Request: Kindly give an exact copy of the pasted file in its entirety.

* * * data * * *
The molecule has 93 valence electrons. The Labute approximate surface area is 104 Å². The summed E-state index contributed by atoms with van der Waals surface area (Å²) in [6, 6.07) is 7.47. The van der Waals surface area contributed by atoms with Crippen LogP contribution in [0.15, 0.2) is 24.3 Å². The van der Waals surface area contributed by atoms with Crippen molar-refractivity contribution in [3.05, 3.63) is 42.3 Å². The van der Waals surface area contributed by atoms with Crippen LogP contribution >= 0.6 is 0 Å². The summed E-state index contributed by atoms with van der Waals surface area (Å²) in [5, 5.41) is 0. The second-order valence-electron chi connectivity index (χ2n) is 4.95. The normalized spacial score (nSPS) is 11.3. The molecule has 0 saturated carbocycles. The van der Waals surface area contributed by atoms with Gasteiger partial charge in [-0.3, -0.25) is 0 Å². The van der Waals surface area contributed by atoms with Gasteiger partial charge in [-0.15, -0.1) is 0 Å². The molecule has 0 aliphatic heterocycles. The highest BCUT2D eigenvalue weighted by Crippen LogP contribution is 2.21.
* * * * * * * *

The molecule has 93 valence electrons. The Labute approximate surface area is 104 Å². The summed E-state index contributed by atoms with van der Waals surface area (Å²) in [6, 6.07) is 7.47. The van der Waals surface area contributed by atoms with Crippen LogP contribution in [0.15, 0.2) is 24.3 Å². The van der Waals surface area contributed by atoms with Crippen molar-refractivity contribution in [3.05, 3.63) is 42.3 Å². The van der Waals surface area contributed by atoms with Crippen LogP contribution >= 0.6 is 0 Å². The summed E-state index contributed by atoms with van der Waals surface area (Å²) in [5, 5.41) is 0. The second-order valence-electron chi connectivity index (χ2n) is 4.95. The normalized spacial score (nSPS) is 11.3. The molecule has 0 saturated carbocycles. The van der Waals surface area contributed by atoms with Gasteiger partial charge in [-0.3, -0.25) is 0 Å². The van der Waals surface area contributed by atoms with Gasteiger partial charge in [-0.15, -0.1) is 0 Å². The molecule has 0 aliphatic heterocycles. The highest BCUT2D eigenvalue weighted by Crippen LogP contribution is 2.21.